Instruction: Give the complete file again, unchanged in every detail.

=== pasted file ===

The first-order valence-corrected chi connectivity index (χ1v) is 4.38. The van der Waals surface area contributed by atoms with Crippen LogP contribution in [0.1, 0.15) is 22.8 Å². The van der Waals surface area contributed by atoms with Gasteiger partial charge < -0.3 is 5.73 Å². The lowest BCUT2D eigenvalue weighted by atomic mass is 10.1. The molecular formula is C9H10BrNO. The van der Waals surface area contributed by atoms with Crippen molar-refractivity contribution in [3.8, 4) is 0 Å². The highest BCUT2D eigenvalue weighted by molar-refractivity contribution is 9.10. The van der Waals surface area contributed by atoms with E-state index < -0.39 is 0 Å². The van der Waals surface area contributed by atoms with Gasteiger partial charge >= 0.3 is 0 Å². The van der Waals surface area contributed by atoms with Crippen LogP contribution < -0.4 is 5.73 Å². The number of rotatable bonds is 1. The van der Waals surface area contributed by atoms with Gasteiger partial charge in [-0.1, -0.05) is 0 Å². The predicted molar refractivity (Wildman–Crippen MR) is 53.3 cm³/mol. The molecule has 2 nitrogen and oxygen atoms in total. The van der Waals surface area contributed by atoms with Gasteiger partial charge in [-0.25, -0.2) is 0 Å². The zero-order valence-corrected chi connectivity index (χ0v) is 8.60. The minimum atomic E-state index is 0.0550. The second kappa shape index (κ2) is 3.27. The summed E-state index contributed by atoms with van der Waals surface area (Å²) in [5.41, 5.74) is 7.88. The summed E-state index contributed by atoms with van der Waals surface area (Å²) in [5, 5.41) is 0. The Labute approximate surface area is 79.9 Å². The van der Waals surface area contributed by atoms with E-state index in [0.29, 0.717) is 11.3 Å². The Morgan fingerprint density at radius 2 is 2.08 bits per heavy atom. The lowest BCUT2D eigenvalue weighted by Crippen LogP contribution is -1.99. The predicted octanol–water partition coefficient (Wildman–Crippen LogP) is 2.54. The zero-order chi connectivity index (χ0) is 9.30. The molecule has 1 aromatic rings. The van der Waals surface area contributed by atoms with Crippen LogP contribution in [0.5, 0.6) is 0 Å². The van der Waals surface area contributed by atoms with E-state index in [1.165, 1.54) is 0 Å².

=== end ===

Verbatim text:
The first-order valence-corrected chi connectivity index (χ1v) is 4.38. The van der Waals surface area contributed by atoms with Crippen LogP contribution in [0.1, 0.15) is 22.8 Å². The van der Waals surface area contributed by atoms with Gasteiger partial charge < -0.3 is 5.73 Å². The lowest BCUT2D eigenvalue weighted by atomic mass is 10.1. The molecular formula is C9H10BrNO. The van der Waals surface area contributed by atoms with Crippen molar-refractivity contribution in [3.8, 4) is 0 Å². The highest BCUT2D eigenvalue weighted by molar-refractivity contribution is 9.10. The van der Waals surface area contributed by atoms with E-state index < -0.39 is 0 Å². The van der Waals surface area contributed by atoms with Gasteiger partial charge >= 0.3 is 0 Å². The van der Waals surface area contributed by atoms with Crippen LogP contribution < -0.4 is 5.73 Å². The number of rotatable bonds is 1. The van der Waals surface area contributed by atoms with Gasteiger partial charge in [-0.1, -0.05) is 0 Å². The predicted molar refractivity (Wildman–Crippen MR) is 53.3 cm³/mol. The molecule has 2 nitrogen and oxygen atoms in total. The van der Waals surface area contributed by atoms with Gasteiger partial charge in [-0.25, -0.2) is 0 Å². The zero-order valence-corrected chi connectivity index (χ0v) is 8.60. The minimum atomic E-state index is 0.0550. The second kappa shape index (κ2) is 3.27. The summed E-state index contributed by atoms with van der Waals surface area (Å²) in [5.41, 5.74) is 7.88. The summed E-state index contributed by atoms with van der Waals surface area (Å²) in [5, 5.41) is 0. The Labute approximate surface area is 79.9 Å². The van der Waals surface area contributed by atoms with E-state index in [0.29, 0.717) is 11.3 Å². The Morgan fingerprint density at radius 2 is 2.08 bits per heavy atom. The lowest BCUT2D eigenvalue weighted by Crippen LogP contribution is -1.99. The predicted octanol–water partition coefficient (Wildman–Crippen LogP) is 2.54. The zero-order chi connectivity index (χ0) is 9.30. The molecule has 1 aromatic rings. The van der Waals surface area contributed by atoms with Crippen LogP contribution in [0.5, 0.6) is 0 Å². The van der Waals surface area contributed by atoms with E-state index in [1.165, 1.54) is 0 Å².